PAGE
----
Dr. Kirk Adams: Thank you, Rod. Congratulations again. And, now we'll turn to Dr. Michael Schermer. He is the 2020 Migel Medal recipient in the Volunteer Category. We should be sharing a screen now with a photo of Dr. Schermer's Migel Medal, which is identical to the medal given to Rod in appearance.

Dr. Schermer is an ophthalmologist with more than 40 years of experience who has been lauded for his people-first approach to his profession. He has served the Sacramento Society for the Blind for more than four decades as a board member, volunteer, and donor. In 1989, he established "A Party for the Senses" at the California State Fair for individuals who are blind or visually impaired to enjoy a day rich in socialization and sensory stimulation, and hopefully, lots of good State Fair food.

In 2009, he became involved in the United States Association for Blind Athletes (USABA) and assisted in developing a division for blind runners in the Sacramento Marathon. Dr. Schermer's leadership, advocacy, and determination led the University of California at Davis to raise more than $45 million in just 4 years for the construction of a new vision-care center on campus. His philanthropy at the Sacramento Society for the Blind, the USABA, and the Maryland School for the Blind, had transformative effects and touched the lives of thousands, as has his ophthalmologic volunteer work in Mexico, the Philippines, China, and Vietnam through SEE International (S-E-E), and the World Eye Foundation.

On behalf of the American Foundation for the Blind, we offer our heartfelt congratulations to Dr. Schermer. Because he could not be here with us today, Dr. Michael Bina has graciously agreed to accept the award on his behalf. Dr. Bina is the 2016 Migel Medal recipient, and served as the president of the Maryland School for the Blind until his retirement in 2018. Mike?

Dr. Michael Bina: Thank you, Kirk. I'm honored to accept the Migel Medal on Dr. Schermer's behalf in his unfortunate absence. When he was informed that he was a recipient, he was so absolutely pleased and honored in his typical humble way. I met Dr. Schermer at the 2016 Paralympics in Rio as a guest of USABA. I immediately recognized that he was a unique medical doctor, a stand-out beyond his medical expertise and surgical skills. He was literally a cheerleader and a champion for our lead athletes. I could tell how fortunate his patients were to have him as their ophthalmologist.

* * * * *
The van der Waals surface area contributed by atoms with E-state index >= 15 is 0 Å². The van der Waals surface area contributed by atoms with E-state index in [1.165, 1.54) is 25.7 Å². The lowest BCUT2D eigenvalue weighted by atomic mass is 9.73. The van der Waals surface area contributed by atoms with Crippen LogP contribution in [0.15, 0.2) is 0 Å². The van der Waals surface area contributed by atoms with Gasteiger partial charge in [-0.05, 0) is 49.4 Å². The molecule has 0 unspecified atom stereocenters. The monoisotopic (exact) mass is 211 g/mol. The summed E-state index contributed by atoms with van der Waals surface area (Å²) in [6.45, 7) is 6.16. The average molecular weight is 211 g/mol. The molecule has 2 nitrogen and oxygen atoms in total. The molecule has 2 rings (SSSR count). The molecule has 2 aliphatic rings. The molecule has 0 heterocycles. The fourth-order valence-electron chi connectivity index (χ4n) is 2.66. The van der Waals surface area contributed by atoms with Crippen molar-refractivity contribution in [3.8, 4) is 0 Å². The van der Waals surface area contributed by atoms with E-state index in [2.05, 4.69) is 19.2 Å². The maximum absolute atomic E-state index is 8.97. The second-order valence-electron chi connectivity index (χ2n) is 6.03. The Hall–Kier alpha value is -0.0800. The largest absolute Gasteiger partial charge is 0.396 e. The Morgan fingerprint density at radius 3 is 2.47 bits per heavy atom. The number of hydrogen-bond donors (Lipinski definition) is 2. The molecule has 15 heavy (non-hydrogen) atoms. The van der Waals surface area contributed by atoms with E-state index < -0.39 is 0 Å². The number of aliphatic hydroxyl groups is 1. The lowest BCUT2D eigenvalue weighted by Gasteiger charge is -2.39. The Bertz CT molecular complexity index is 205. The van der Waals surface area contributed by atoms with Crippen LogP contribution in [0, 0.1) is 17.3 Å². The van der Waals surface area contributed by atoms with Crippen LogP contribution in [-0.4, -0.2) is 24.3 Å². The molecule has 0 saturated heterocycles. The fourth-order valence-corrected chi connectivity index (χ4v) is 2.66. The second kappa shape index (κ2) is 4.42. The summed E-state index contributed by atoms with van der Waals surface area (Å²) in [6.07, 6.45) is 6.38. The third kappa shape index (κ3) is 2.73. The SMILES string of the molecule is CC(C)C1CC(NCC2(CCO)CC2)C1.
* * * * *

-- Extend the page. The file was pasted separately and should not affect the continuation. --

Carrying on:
He asked one of the goal-ball athletes to throw a ball at him blindfolded on the floor. In spite of his being over the age of 70, he was adamant that he experienced the hard throw. Remember the goal ball is hard rubber, weighs 4 lbs and accelerates to 40 miles an hour. The first ball was a soft lob. Dr. Schermer politely challenged, "Come on, put some zip on it. Don't hold back; throw harder like you do in competition." The athlete obliged and Dr. Schermer took a hard blow to his gut. Fortunately, he got up, and we were all relieved. He smiled saying, "Thanks. Now I know what you go through in field each time you block the ball with your body." This illustrated for me Dr. Schermer's interest in understanding each patient's unique circumstances and perspective. Where his volunteering his time with USABA to Sacramento Association and his and his wife Shelley's generous philanthropy in his medical clinics around the world, Dr. Schermer is truly deserving of this recognition. And I know he would humbly accept this prestigious medal, sincerely thank AFB, and would accept it on behalf of not only his colleagues, patients, but especially his family and his wife Shelley. Thank you AFB.

Dr. Kirk Adams: Thank you, Mike. I will say one of the greatest privileges as President and CEO of AFB is to make the call letting people know they are being honored with the Migel Medal. Dr. Schermer was authentically and truly surprised, and pleased, and appreciative, so in his absence we wish him and his family the best. So thanks, Mike, for the comments. And for those of us who have been smacked with a goal ball, we'll take a moment of reflection on Dr. Schermer's experience.

So we are now going to shift to the Stephen Garff Marriott Award which honors a blind or visually impaired individual who has served as an extraordinary mentor or who has attained remarkable professional success. A photo of that award should be on the screen right now. This award is glass and it's cut to look like a star. The glass portion has lettering that rests on a wooden base that has a braille plate on the front.

The Marriott Award was established in honor of Stephen Garff Marriott, who lost his vision later in life, and served as an exemplary role model to others with vision loss. Stephen rose to the upper ranks at Marriott International through hard work and tenacity, and was known for being a talented executive, sales manager, and ambassador of the Marriott brand.